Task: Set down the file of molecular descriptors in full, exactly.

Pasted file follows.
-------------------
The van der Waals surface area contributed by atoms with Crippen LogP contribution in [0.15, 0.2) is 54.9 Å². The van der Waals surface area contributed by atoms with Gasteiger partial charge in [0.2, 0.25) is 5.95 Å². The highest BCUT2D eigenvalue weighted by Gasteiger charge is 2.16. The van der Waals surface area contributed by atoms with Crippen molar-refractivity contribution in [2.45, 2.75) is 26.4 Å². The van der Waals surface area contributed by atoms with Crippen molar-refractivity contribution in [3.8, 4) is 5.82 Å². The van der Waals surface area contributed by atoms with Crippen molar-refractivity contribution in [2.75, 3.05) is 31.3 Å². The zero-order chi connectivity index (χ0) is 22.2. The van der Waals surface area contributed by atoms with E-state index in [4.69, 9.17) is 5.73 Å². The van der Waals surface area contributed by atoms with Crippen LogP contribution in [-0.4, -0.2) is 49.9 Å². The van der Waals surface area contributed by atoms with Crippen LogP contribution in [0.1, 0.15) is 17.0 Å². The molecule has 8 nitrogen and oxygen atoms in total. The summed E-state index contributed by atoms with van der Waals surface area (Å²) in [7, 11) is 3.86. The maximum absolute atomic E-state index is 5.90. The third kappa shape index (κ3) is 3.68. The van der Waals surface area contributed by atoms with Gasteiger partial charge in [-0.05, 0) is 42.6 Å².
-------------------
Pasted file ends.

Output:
The van der Waals surface area contributed by atoms with Crippen LogP contribution in [0.15, 0.2) is 54.9 Å². The van der Waals surface area contributed by atoms with Gasteiger partial charge in [0.2, 0.25) is 5.95 Å². The highest BCUT2D eigenvalue weighted by Gasteiger charge is 2.16. The van der Waals surface area contributed by atoms with Crippen molar-refractivity contribution in [2.45, 2.75) is 26.4 Å². The van der Waals surface area contributed by atoms with Crippen molar-refractivity contribution in [3.8, 4) is 5.82 Å². The van der Waals surface area contributed by atoms with Crippen molar-refractivity contribution in [2.75, 3.05) is 31.3 Å². The zero-order chi connectivity index (χ0) is 22.2. The van der Waals surface area contributed by atoms with E-state index in [4.69, 9.17) is 5.73 Å². The van der Waals surface area contributed by atoms with Crippen LogP contribution in [-0.4, -0.2) is 49.9 Å². The van der Waals surface area contributed by atoms with Crippen LogP contribution in [0.1, 0.15) is 17.0 Å². The molecule has 8 nitrogen and oxygen atoms in total. The summed E-state index contributed by atoms with van der Waals surface area (Å²) in [7, 11) is 3.86. The maximum absolute atomic E-state index is 5.90. The third kappa shape index (κ3) is 3.68. The van der Waals surface area contributed by atoms with Gasteiger partial charge in [-0.05, 0) is 42.6 Å².